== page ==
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The fifth edition of the Chicago Architecture Biennial (CAB) will be led by the Floating Museum, a Chicago collective of artists and designers that focuses on large-scale, site-specific installations created in concert with public institutions. The Floating Museum’s members—architect Andrew Schachman and artists avery r. young, Faheem Majeed, and Jeremiah Hulsebos-Spofford—will be the first organized group to serve as the biennial’s artistic directors, and they plan to kick off the production and curation cycle with a design summit in November.

The theme for the 2023 biennial, opening next September, will be “This Is a Rehearsal,” focusing on the constant state of building and unbuilding that cities experience—“a perpetual state of transformation,” as Rachel Kaplan, the CAB’s permanent director, describes it. “A lot of this has to do with how municipal authorities, institutions, constituencies of the city, individual designers, practitioners, and activists collaborate to produce the city,” says Schachman. “The entire region is 10 million people collaborating to produce the city every day.”

Floating Museum collective.

The Floating Museum. Photo by Steve Metzer_WEB

Last year’s biennial, led by artistic director David Brown and titled “The Available City,” examined how designers could partner with local non-profits and community organizations to address the vast number of vacant lots located in Chicago’s intensely poor and disinvested South and West Sides. Focused on land and property (as well as architecture’s own role in reinforcing such inequity), that frame pointed to an explicit set of political and economic critiques of how architecture operates. It made the 2021 biennial the CAB’S strongest effort to date by democratizing both the context and program of architectural thought and intervention, and aiming it squarely at the structural deficiencies of the built environment.

In its past work, the Floating Museum has partnered with municipal agencies like the Chicago Transit Authority and the Chicago Park District, and its members say they hope to continue these relationships with the 2023 biennial. Such an emphasis on institutional connections suggests forms of political engagement different from those that were the focus in 2021, which capitalized on the open-ended flexibility of vacant lots to suggest new directions for community building. By partnering with municipal agencies, the Floating Museum will both be bound and empowered by the clout, reach, and guardrails of Chicago’s administrative apparatus. One important task for the curators will be to resist allowing the kind of insurgent energy seen in the 2021 edition to be diluted if they are not able to cast a critical eye toward these large institutions.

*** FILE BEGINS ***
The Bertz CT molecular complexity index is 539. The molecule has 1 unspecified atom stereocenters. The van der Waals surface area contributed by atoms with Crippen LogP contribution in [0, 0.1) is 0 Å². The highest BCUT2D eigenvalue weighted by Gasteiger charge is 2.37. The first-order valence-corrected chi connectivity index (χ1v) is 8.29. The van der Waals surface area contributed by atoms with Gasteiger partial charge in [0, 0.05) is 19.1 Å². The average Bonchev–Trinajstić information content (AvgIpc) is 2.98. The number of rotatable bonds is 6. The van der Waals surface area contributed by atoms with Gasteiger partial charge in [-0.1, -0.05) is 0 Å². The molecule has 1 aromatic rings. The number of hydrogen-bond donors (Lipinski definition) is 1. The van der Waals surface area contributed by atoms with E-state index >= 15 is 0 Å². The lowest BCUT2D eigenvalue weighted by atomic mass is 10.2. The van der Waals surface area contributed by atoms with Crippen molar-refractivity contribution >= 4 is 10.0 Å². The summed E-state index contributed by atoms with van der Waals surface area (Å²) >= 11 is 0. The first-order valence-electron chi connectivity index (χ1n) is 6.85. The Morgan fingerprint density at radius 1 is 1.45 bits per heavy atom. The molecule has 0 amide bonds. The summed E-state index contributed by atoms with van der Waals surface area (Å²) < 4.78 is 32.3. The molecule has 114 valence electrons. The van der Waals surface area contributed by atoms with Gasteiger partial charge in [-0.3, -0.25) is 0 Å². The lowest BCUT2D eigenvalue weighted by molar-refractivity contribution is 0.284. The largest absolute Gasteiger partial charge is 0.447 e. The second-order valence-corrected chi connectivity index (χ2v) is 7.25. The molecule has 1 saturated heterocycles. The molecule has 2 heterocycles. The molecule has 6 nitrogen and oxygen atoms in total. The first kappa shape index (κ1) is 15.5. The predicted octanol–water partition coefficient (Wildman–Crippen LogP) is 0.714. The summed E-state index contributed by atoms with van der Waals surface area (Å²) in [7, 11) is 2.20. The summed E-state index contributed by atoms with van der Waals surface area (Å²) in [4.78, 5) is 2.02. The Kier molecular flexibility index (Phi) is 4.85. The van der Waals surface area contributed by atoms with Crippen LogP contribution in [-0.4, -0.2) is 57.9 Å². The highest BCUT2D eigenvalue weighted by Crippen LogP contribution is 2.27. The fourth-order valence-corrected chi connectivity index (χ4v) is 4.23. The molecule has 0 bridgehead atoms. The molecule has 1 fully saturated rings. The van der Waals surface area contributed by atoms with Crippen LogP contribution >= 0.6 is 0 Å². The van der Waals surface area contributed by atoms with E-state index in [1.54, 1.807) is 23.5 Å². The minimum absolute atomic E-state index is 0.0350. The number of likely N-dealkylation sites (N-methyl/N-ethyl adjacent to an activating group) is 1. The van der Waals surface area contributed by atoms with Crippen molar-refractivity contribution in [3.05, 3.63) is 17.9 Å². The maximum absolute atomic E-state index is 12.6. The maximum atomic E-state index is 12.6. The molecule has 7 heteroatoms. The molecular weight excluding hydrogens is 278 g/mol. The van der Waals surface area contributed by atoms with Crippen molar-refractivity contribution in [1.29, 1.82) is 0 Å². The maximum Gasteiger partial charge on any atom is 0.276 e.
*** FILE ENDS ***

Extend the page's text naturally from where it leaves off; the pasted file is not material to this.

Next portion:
“Our ambitions are to try to encourage some municipal partners to think of the biennial as a platform for doing things that they can’t do inside of their daily routine,” says Schachman.

Monument Reassembly.

A call for all Chicagoans to take an active role in participating in the city's history, Monument Reassembly uses the anti-war protests that convulsed the city in 1968 as a reference point to compare to today's social fissures and discontent. Photo by Nathan Keay

And while the Floating Museum plans to bring much of the biennial programming out into Chicago neighborhoods, as Brown did in 2021, the event will also have a presence in the downtown Chicago Cultural Center, where the CAB opened a permanent exhibition space earlier this year. “What we learned is that there needs to be a centralized location and information center, and a telling of how all these projects connect,” says Kaplan. The Floating Museum’s Majeed says the collective will treat the Cultural Center as just one “part of the broader city.”

At the Chicago Design Summit in November, the Floating Museum plans to convene “global practitioners from diverse fields,” in person, to help research and develop the biennial program, according to a press release. “We’re going to use the forum as a tool to shape our agenda,” says the Floating Museum’s Hulsebos-Spofford, though it’s not yet clear precisely what role these global practitioners will play in the biennial itself. And just as the Floating Museum relies on repeated iterations and extensive feedback in its creative work, Schachman says he hopes the summit and the biennial will create a kind of “feedback loop,” promoting new dialogues and enabling productive forms of criticism.

“The city is always rehearsing itself, it’s always churning, it’s always changing,” says Hulsebos-Spofford. “We’re curious if we can help shape that dialogue.”